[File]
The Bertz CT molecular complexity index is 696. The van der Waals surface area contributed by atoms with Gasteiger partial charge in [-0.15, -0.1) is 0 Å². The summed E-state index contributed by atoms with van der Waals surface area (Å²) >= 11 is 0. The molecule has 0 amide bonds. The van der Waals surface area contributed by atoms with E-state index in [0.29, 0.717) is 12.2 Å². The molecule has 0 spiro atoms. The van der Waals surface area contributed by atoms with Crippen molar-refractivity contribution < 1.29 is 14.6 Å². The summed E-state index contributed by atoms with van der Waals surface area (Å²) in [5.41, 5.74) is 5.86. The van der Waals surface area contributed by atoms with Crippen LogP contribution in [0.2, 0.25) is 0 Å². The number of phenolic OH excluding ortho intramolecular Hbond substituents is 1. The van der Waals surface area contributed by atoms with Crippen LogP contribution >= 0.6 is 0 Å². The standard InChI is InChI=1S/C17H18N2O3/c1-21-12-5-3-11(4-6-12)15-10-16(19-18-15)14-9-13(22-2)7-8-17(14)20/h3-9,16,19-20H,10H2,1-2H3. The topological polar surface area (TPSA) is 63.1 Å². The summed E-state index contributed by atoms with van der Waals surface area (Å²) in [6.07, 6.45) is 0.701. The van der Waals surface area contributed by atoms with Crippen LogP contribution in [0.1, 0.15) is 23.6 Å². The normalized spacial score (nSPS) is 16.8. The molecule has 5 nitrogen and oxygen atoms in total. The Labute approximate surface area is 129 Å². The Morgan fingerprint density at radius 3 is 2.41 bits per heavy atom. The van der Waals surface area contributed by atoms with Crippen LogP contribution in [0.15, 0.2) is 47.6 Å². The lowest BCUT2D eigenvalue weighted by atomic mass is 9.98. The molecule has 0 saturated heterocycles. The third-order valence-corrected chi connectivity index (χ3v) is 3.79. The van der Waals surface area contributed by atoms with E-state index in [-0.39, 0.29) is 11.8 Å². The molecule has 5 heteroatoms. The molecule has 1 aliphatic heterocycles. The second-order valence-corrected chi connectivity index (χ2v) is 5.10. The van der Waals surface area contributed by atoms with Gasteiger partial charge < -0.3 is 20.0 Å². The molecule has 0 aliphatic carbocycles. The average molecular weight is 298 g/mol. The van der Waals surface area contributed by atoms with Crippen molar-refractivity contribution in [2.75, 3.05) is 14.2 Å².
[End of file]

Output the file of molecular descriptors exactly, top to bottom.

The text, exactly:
The Bertz CT molecular complexity index is 696. The van der Waals surface area contributed by atoms with Gasteiger partial charge in [-0.15, -0.1) is 0 Å². The summed E-state index contributed by atoms with van der Waals surface area (Å²) >= 11 is 0. The molecule has 0 amide bonds. The van der Waals surface area contributed by atoms with E-state index in [0.29, 0.717) is 12.2 Å². The molecule has 0 spiro atoms. The van der Waals surface area contributed by atoms with Crippen molar-refractivity contribution < 1.29 is 14.6 Å². The summed E-state index contributed by atoms with van der Waals surface area (Å²) in [5.41, 5.74) is 5.86. The van der Waals surface area contributed by atoms with Crippen LogP contribution in [0.2, 0.25) is 0 Å². The number of phenolic OH excluding ortho intramolecular Hbond substituents is 1. The van der Waals surface area contributed by atoms with Crippen LogP contribution >= 0.6 is 0 Å². The standard InChI is InChI=1S/C17H18N2O3/c1-21-12-5-3-11(4-6-12)15-10-16(19-18-15)14-9-13(22-2)7-8-17(14)20/h3-9,16,19-20H,10H2,1-2H3. The topological polar surface area (TPSA) is 63.1 Å². The summed E-state index contributed by atoms with van der Waals surface area (Å²) in [6.07, 6.45) is 0.701. The van der Waals surface area contributed by atoms with Crippen LogP contribution in [0.1, 0.15) is 23.6 Å². The normalized spacial score (nSPS) is 16.8. The molecule has 5 nitrogen and oxygen atoms in total. The Labute approximate surface area is 129 Å². The Morgan fingerprint density at radius 3 is 2.41 bits per heavy atom. The van der Waals surface area contributed by atoms with Crippen LogP contribution in [0.15, 0.2) is 47.6 Å². The lowest BCUT2D eigenvalue weighted by atomic mass is 9.98. The molecule has 0 saturated heterocycles. The third-order valence-corrected chi connectivity index (χ3v) is 3.79. The van der Waals surface area contributed by atoms with E-state index in [-0.39, 0.29) is 11.8 Å². The molecule has 5 heteroatoms. The molecule has 1 aliphatic heterocycles. The second-order valence-corrected chi connectivity index (χ2v) is 5.10. The van der Waals surface area contributed by atoms with Gasteiger partial charge < -0.3 is 20.0 Å². The molecule has 0 aliphatic carbocycles. The average molecular weight is 298 g/mol. The van der Waals surface area contributed by atoms with Crippen molar-refractivity contribution in [2.75, 3.05) is 14.2 Å².